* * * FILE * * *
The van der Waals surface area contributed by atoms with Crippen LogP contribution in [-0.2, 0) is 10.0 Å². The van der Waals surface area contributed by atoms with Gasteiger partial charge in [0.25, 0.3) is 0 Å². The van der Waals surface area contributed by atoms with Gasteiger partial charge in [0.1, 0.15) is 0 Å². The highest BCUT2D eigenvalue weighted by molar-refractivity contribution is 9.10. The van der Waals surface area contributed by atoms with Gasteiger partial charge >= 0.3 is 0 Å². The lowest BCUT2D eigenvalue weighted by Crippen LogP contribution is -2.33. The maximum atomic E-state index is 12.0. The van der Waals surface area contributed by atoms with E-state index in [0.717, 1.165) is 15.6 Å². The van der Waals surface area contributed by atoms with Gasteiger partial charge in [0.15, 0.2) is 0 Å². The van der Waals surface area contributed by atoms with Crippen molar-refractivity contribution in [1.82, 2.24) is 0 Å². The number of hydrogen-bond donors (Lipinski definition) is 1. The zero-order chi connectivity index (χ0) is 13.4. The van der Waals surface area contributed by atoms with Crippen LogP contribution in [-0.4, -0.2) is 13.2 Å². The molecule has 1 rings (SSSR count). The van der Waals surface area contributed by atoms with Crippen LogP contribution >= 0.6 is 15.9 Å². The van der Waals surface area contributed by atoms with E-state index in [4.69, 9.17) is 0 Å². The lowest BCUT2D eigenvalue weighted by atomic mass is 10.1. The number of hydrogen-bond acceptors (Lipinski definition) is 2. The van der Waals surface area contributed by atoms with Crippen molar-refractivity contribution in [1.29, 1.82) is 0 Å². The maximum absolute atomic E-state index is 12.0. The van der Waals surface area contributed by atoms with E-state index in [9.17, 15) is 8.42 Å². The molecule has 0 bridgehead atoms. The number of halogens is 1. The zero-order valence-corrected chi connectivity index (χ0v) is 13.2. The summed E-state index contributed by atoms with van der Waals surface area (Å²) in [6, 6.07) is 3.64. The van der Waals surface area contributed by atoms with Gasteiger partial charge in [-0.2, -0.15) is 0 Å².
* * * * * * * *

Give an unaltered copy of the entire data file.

The van der Waals surface area contributed by atoms with Crippen LogP contribution in [-0.2, 0) is 10.0 Å². The van der Waals surface area contributed by atoms with Gasteiger partial charge in [0.25, 0.3) is 0 Å². The van der Waals surface area contributed by atoms with Gasteiger partial charge in [0.1, 0.15) is 0 Å². The highest BCUT2D eigenvalue weighted by molar-refractivity contribution is 9.10. The van der Waals surface area contributed by atoms with Gasteiger partial charge >= 0.3 is 0 Å². The lowest BCUT2D eigenvalue weighted by Crippen LogP contribution is -2.33. The maximum atomic E-state index is 12.0. The van der Waals surface area contributed by atoms with E-state index in [0.717, 1.165) is 15.6 Å². The van der Waals surface area contributed by atoms with Gasteiger partial charge in [0.15, 0.2) is 0 Å². The van der Waals surface area contributed by atoms with Crippen molar-refractivity contribution in [1.82, 2.24) is 0 Å². The number of hydrogen-bond donors (Lipinski definition) is 1. The zero-order chi connectivity index (χ0) is 13.4. The van der Waals surface area contributed by atoms with Crippen LogP contribution in [-0.4, -0.2) is 13.2 Å². The molecule has 1 rings (SSSR count). The van der Waals surface area contributed by atoms with Crippen LogP contribution >= 0.6 is 15.9 Å². The van der Waals surface area contributed by atoms with E-state index in [4.69, 9.17) is 0 Å². The lowest BCUT2D eigenvalue weighted by atomic mass is 10.1. The number of hydrogen-bond acceptors (Lipinski definition) is 2. The van der Waals surface area contributed by atoms with Crippen molar-refractivity contribution in [1.29, 1.82) is 0 Å². The maximum absolute atomic E-state index is 12.0. The van der Waals surface area contributed by atoms with E-state index in [9.17, 15) is 8.42 Å². The molecule has 0 bridgehead atoms. The number of halogens is 1. The zero-order valence-corrected chi connectivity index (χ0v) is 13.2. The summed E-state index contributed by atoms with van der Waals surface area (Å²) in [6, 6.07) is 3.64. The van der Waals surface area contributed by atoms with Gasteiger partial charge in [-0.2, -0.15) is 0 Å².